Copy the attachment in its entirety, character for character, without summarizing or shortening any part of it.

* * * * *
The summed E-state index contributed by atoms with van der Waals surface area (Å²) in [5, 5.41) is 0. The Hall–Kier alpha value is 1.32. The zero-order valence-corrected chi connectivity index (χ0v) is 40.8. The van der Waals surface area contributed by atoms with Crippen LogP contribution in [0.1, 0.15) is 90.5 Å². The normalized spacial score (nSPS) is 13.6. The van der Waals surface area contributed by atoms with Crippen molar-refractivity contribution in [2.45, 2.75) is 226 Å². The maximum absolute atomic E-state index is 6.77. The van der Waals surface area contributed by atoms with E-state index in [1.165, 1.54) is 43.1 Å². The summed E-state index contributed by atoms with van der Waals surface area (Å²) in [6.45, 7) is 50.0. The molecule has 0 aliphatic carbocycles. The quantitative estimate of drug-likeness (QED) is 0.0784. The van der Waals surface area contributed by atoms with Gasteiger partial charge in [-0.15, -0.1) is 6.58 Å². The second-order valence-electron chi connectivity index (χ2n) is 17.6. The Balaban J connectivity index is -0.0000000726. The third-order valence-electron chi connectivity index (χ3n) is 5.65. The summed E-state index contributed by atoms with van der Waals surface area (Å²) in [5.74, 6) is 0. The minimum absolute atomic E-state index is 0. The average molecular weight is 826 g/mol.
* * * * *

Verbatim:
The summed E-state index contributed by atoms with van der Waals surface area (Å²) in [5, 5.41) is 0. The Hall–Kier alpha value is 1.32. The zero-order valence-corrected chi connectivity index (χ0v) is 40.8. The van der Waals surface area contributed by atoms with Crippen LogP contribution in [0.1, 0.15) is 90.5 Å². The normalized spacial score (nSPS) is 13.6. The van der Waals surface area contributed by atoms with Crippen molar-refractivity contribution in [2.45, 2.75) is 226 Å². The maximum absolute atomic E-state index is 6.77. The van der Waals surface area contributed by atoms with E-state index in [1.165, 1.54) is 43.1 Å². The summed E-state index contributed by atoms with van der Waals surface area (Å²) in [6.45, 7) is 50.0. The molecule has 0 aliphatic carbocycles. The quantitative estimate of drug-likeness (QED) is 0.0784. The van der Waals surface area contributed by atoms with Gasteiger partial charge in [-0.15, -0.1) is 6.58 Å². The second-order valence-electron chi connectivity index (χ2n) is 17.6. The Balaban J connectivity index is -0.0000000726. The third-order valence-electron chi connectivity index (χ3n) is 5.65. The summed E-state index contributed by atoms with van der Waals surface area (Å²) in [5.74, 6) is 0. The minimum absolute atomic E-state index is 0. The average molecular weight is 826 g/mol.